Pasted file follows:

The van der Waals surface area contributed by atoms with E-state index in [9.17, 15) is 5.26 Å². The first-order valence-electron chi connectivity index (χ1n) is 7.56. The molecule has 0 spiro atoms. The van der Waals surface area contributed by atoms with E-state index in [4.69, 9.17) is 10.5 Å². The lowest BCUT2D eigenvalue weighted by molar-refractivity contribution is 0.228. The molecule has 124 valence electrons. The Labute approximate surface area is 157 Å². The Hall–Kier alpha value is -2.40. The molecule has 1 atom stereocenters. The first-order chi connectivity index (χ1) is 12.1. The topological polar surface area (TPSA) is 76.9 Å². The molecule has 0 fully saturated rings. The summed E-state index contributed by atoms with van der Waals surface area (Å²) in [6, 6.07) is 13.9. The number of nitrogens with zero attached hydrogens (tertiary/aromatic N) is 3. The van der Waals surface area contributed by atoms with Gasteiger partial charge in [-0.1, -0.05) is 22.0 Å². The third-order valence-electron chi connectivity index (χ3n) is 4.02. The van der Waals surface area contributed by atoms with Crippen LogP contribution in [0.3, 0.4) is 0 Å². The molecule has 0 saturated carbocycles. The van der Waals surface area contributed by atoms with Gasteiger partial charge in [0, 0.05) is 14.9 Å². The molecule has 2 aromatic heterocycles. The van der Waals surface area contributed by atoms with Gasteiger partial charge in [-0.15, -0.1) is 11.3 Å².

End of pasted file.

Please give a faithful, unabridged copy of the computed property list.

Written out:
The van der Waals surface area contributed by atoms with E-state index in [9.17, 15) is 5.26 Å². The first-order valence-electron chi connectivity index (χ1n) is 7.56. The molecule has 0 spiro atoms. The van der Waals surface area contributed by atoms with E-state index in [4.69, 9.17) is 10.5 Å². The lowest BCUT2D eigenvalue weighted by molar-refractivity contribution is 0.228. The molecule has 124 valence electrons. The Labute approximate surface area is 157 Å². The Hall–Kier alpha value is -2.40. The molecule has 1 atom stereocenters. The first-order chi connectivity index (χ1) is 12.1. The topological polar surface area (TPSA) is 76.9 Å². The molecule has 0 fully saturated rings. The summed E-state index contributed by atoms with van der Waals surface area (Å²) in [6, 6.07) is 13.9. The number of nitrogens with zero attached hydrogens (tertiary/aromatic N) is 3. The van der Waals surface area contributed by atoms with Gasteiger partial charge in [-0.1, -0.05) is 22.0 Å². The third-order valence-electron chi connectivity index (χ3n) is 4.02. The van der Waals surface area contributed by atoms with Crippen LogP contribution in [0.3, 0.4) is 0 Å². The molecule has 0 saturated carbocycles. The van der Waals surface area contributed by atoms with Gasteiger partial charge in [0, 0.05) is 14.9 Å². The molecule has 2 aromatic heterocycles. The van der Waals surface area contributed by atoms with Gasteiger partial charge in [-0.15, -0.1) is 11.3 Å².